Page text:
Germany likes to pride itself among European countries as one of the main supporters of disarmament, of curbing the proliferation of nuclear weapons, and of protecting existing conventions such as the prohibition of chemical weapons.

Judy Dempsey
Dempsey is a nonresident senior fellow at Carnegie Europe and editor in chief of Strategic Europe.
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But when, not for the first time, Syrian President Bashar al-Assad’s regime allegedly dropped a barrel bomb containing poison gas, this time on the town of Douma, the United States, France, and Britain responded. They attacked Assad’s chemical weapons plants. Germany remained on the sidelines. Angela Merkel had categorically ruled out any German involvement.

“Germany will not be militarily involved,” Merkel said. “We recognize and we support the fact that every effort is being made to signal that the use of chemical weapons is unacceptable.” Once the Western strikes had taken place, Merkel said that “the military response was successful and appropriate.”

It’s hard to know what “successful” and “appropriate” means given the appalling suffering meted out by the Assad regime and the rebels on civilians and how Assad’s military infrastructure is still intact. “We make it easy for ourselves, letting the others do the dirty work,” said former German defense minister Karl-Theodor zu Guttenberg from Bavaria’s conservative Christian Social Union.

What is clear is that German foreign policy with regard to Syria, Russia, and Iran is becoming increasingly shortsighted.

Take Syria. No Western country emerges well from this seven-year and counting war—leaving aside Merkel’s decision to take in over one million refugees fleeing the violence.   

The vacuum left by the United States and European countries to keep out of the war, at least formally, has been filled principally by Iran and Russia. Without their military support, the Assad regime would have had already collapsed.

Iran and Russia are now intent on carving out an arc of influence in this part of the Middle East. No wonder Israel is extremely worried. Since the West isn’t going to rein in Iran, Israel has been forced to launch air attacks on Iranian targets in Syria to try and stop Tehran from establishing a permanent foothold close to its border.

Germany’s response to Iran is similar to France’s and the EU’s. All three have been fawning toward Iran.

For Merkel, French President Emmanuel Macron and the EU’s foreign policy chief, Federica Mogherini, saving the Iran nuclear deal in the wake of threats by the Trump administration to tear it up is their priority.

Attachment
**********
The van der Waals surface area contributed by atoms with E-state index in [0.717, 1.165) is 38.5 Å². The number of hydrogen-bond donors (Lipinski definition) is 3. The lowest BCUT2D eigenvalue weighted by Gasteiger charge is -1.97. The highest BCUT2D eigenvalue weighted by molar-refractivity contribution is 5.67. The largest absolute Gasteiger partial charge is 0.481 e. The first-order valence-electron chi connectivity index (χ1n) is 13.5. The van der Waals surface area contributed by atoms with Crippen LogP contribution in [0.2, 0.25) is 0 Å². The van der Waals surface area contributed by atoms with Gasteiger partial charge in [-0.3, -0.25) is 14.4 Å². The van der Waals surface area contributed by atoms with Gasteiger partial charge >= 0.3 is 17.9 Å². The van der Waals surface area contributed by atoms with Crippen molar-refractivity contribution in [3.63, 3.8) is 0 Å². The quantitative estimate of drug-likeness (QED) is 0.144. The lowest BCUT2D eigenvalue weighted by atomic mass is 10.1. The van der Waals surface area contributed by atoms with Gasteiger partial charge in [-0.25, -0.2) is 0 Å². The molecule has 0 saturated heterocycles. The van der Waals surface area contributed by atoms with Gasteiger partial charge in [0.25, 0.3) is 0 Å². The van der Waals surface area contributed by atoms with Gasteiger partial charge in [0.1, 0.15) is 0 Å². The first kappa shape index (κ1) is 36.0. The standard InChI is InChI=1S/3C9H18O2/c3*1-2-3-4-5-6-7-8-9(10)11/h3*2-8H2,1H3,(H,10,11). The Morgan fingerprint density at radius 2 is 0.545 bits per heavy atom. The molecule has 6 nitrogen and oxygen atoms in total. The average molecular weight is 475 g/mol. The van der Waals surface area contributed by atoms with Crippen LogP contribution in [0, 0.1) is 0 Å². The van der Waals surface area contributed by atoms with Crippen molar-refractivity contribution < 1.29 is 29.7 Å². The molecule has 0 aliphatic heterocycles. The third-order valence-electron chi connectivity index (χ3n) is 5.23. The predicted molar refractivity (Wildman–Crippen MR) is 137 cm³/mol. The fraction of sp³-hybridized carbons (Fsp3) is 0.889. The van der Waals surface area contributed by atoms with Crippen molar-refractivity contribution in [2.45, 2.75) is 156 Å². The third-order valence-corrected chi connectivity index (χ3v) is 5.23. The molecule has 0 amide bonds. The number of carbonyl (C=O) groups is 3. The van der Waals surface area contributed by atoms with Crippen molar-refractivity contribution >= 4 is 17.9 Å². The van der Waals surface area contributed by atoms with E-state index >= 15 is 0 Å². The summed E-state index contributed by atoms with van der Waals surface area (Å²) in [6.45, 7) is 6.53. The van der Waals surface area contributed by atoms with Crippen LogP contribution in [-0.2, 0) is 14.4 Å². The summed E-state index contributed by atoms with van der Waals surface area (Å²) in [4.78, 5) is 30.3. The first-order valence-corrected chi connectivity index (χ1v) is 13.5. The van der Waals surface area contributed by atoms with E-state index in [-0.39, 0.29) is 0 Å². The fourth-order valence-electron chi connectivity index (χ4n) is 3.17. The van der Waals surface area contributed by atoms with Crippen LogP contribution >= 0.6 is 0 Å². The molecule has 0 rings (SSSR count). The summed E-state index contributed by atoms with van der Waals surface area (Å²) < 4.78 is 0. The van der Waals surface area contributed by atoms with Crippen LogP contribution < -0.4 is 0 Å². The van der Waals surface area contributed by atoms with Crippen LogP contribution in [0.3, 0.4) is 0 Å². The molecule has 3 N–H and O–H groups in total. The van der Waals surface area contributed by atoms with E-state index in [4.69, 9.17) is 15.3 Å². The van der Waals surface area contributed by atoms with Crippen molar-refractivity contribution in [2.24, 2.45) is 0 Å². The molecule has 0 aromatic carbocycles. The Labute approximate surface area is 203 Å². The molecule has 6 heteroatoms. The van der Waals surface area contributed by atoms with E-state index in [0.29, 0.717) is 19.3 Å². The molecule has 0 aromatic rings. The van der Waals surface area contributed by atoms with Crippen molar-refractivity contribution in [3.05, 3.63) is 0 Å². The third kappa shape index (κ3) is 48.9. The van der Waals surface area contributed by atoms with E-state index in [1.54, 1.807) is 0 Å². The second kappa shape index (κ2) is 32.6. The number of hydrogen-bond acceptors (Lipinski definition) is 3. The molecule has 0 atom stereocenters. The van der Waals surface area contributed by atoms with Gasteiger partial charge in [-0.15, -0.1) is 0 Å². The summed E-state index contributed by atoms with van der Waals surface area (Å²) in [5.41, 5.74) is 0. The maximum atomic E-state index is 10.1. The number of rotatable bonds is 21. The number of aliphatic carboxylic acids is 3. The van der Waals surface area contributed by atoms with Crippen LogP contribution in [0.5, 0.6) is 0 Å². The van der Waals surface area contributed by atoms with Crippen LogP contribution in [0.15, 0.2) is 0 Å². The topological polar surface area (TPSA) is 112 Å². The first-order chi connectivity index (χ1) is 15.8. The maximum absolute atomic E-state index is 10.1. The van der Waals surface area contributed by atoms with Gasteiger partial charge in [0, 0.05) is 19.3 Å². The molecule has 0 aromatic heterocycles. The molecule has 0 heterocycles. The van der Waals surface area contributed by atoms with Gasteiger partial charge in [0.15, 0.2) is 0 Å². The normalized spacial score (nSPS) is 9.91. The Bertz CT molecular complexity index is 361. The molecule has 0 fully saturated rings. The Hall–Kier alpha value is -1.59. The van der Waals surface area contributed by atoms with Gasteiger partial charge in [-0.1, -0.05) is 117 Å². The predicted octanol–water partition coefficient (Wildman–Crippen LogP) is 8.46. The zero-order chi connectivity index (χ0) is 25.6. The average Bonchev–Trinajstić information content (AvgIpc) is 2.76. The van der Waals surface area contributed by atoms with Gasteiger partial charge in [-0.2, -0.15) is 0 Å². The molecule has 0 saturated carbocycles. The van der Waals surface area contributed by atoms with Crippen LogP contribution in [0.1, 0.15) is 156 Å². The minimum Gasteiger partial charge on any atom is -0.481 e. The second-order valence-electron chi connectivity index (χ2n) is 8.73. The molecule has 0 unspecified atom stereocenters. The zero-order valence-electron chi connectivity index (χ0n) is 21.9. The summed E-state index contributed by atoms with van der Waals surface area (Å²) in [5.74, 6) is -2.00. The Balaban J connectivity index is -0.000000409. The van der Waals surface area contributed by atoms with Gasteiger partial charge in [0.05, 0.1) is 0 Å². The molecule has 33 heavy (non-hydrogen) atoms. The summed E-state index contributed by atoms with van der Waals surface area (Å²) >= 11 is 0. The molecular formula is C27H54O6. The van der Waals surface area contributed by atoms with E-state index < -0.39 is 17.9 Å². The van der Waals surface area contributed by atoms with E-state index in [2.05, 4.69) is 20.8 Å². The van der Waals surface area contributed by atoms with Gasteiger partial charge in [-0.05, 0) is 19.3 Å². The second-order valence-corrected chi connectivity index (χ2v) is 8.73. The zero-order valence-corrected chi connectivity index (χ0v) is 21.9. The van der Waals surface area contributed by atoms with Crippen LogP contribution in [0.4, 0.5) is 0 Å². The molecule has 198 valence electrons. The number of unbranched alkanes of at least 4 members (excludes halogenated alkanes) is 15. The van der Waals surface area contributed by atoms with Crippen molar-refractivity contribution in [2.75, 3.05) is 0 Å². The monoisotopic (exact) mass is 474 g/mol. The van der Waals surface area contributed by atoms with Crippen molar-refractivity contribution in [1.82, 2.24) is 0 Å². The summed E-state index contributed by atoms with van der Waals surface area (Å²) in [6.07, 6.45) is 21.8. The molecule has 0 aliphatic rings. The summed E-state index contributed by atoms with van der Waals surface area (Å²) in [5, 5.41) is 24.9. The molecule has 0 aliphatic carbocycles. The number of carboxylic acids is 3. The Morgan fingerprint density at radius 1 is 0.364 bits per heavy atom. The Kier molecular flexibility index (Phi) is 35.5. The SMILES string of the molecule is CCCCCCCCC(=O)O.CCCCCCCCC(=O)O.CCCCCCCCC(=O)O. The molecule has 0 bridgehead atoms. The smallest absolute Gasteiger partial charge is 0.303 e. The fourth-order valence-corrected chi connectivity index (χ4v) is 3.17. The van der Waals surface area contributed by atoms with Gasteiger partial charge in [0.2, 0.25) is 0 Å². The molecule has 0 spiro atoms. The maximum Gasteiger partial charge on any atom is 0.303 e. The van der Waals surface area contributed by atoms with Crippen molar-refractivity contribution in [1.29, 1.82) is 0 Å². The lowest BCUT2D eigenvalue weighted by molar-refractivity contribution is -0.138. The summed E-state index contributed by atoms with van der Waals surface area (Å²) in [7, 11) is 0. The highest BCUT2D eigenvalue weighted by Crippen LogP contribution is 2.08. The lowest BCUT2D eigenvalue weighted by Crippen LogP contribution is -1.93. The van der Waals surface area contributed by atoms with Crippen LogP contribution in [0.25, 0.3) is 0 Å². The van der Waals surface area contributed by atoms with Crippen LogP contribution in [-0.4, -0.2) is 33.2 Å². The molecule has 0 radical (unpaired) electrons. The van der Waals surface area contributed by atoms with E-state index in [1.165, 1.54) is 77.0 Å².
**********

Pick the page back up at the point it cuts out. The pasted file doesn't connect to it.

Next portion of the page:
It is rare to hear, if at all, EU governments speak out against Iran’s support of Hezbollah, of Hamas, and how it is propping up the Assad regime. Not to mention the fact that Iran refuses to accept Israel’s right to exist.

As for Russia’s role in Syria: in addition to its cyberattack on the German foreign ministry and the parliament, Russian meddling in elections in EU member states, and the poison attack on Sergei Skripal, Merkel’s coalition of Christian Democrats and Social Democrats is floundering. There is no clarity about how to respond to Russian interference.

The Christian Social Union—the sister party of Merkel’s Christian Democrats—have repeatedly questioned EU sanctions on Russia and their effectiveness. German President Frank-Walter Steinmeier, a Social Democrat, and Michael Roth, Germany’s minister for Europe, have each warned against Germans demonizing Russia.

Heiko Maas, Germany’s Social Democrat foreign minister, who has been tougher than his party colleagues on Russia since taking office a few weeks ago, said there can be no military solution, only a political solution, to the war in Syria.   

“It is time, I think, to point out that we expect constructive contributions from the Russian side, including on the Syrian conflict. And also that they don’t always simply protect al-Assad,” he said. “Whether we like it or not, this conflict cannot be solved without Russia.” But on what, and whose, terms?

Russia has repeatedly vetoed resolutions by the United Nations Security Council over Syria, leaving it toothless. Macron didn’t seek support by the EU for France’s missile attacks on Syria. The UN and the EU are competing for helplessness in responding to the war.

As for Berlin, if it is going to sit on the sidelines when it comes to upholding the ban on chemical weapons, it could adopt a much stronger policy toward Russia.

Merkel should, for example, abandon the Nord Stream 2 pipeline that is being built by a consortium of German and other European energy companies led by Gazprom. Merkel has repeatedly described the project as a commercial one. It isn’t. It is a highly political one. The pipeline will not only deny Ukraine important transfer fees for sending Russian gas to Europe; it will increase Germany’s dependence on Russian gas and tie German energy companies even closer to the Kremlin.

Also, statements by several Social Democrats and Christian Social Union politicians about the need to have a dialogue with Russia tend to forget two things. First, Russia’s involvement in Syria has prolonged the war and helped create a refugee crisis. Furthermore, when it comes to Ukraine, cyberattacks, and the disinformation war, Russia is the aggressor. This is a word rarely, if ever, used by Mogherini, by Steinmeier, or by other officials who yearn for a return to business as usual with Vladimir Putin. Merkel should put the record straight—and match it with deeds to put some teeth on German and European foreign policy. Otherwise, helplessness will turn into irrelevancy.